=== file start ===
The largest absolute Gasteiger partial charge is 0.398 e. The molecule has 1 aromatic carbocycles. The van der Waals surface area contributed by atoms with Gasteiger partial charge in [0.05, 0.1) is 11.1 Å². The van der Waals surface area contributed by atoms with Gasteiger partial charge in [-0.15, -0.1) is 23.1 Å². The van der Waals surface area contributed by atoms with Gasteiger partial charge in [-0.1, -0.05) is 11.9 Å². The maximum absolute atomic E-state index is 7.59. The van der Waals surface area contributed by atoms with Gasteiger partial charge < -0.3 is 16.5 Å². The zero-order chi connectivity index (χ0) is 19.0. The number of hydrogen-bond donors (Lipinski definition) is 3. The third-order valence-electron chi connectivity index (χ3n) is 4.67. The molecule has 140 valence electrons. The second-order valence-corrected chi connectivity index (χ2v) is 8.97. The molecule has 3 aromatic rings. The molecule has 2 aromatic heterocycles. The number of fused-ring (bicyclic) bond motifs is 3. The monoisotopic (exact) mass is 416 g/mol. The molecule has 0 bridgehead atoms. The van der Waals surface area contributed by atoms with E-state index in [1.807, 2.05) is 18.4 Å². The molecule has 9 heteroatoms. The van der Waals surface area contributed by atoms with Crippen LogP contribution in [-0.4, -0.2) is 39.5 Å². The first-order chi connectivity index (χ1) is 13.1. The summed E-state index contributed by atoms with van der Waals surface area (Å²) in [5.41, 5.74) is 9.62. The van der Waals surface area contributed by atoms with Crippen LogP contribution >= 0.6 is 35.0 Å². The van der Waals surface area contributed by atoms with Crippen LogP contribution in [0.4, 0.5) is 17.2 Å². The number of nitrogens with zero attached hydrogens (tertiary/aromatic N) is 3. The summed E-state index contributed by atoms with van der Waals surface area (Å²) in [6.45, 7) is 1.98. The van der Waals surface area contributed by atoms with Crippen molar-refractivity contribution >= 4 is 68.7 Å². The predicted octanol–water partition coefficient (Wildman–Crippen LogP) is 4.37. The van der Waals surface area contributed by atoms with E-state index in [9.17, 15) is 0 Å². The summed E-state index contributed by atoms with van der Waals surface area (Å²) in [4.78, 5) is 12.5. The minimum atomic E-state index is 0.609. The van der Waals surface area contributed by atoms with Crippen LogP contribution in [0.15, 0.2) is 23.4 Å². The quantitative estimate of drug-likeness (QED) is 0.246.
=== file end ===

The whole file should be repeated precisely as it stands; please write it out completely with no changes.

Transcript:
The largest absolute Gasteiger partial charge is 0.398 e. The molecule has 1 aromatic carbocycles. The van der Waals surface area contributed by atoms with Gasteiger partial charge in [0.05, 0.1) is 11.1 Å². The van der Waals surface area contributed by atoms with Gasteiger partial charge in [-0.15, -0.1) is 23.1 Å². The van der Waals surface area contributed by atoms with Gasteiger partial charge in [-0.1, -0.05) is 11.9 Å². The maximum absolute atomic E-state index is 7.59. The van der Waals surface area contributed by atoms with Gasteiger partial charge < -0.3 is 16.5 Å². The zero-order chi connectivity index (χ0) is 19.0. The number of hydrogen-bond donors (Lipinski definition) is 3. The third-order valence-electron chi connectivity index (χ3n) is 4.67. The molecule has 140 valence electrons. The second-order valence-corrected chi connectivity index (χ2v) is 8.97. The molecule has 3 aromatic rings. The molecule has 2 aromatic heterocycles. The number of fused-ring (bicyclic) bond motifs is 3. The monoisotopic (exact) mass is 416 g/mol. The molecule has 0 bridgehead atoms. The van der Waals surface area contributed by atoms with E-state index in [1.807, 2.05) is 18.4 Å². The molecule has 9 heteroatoms. The van der Waals surface area contributed by atoms with Crippen LogP contribution in [-0.4, -0.2) is 39.5 Å². The first-order chi connectivity index (χ1) is 13.1. The summed E-state index contributed by atoms with van der Waals surface area (Å²) in [5.41, 5.74) is 9.62. The van der Waals surface area contributed by atoms with Crippen LogP contribution >= 0.6 is 35.0 Å². The van der Waals surface area contributed by atoms with Crippen LogP contribution in [0.4, 0.5) is 17.2 Å². The number of nitrogens with zero attached hydrogens (tertiary/aromatic N) is 3. The summed E-state index contributed by atoms with van der Waals surface area (Å²) in [6.45, 7) is 1.98. The van der Waals surface area contributed by atoms with Crippen molar-refractivity contribution >= 4 is 68.7 Å². The predicted octanol–water partition coefficient (Wildman–Crippen LogP) is 4.37. The van der Waals surface area contributed by atoms with E-state index in [9.17, 15) is 0 Å². The summed E-state index contributed by atoms with van der Waals surface area (Å²) in [4.78, 5) is 12.5. The minimum atomic E-state index is 0.609. The van der Waals surface area contributed by atoms with Crippen LogP contribution in [0.15, 0.2) is 23.4 Å². The quantitative estimate of drug-likeness (QED) is 0.246.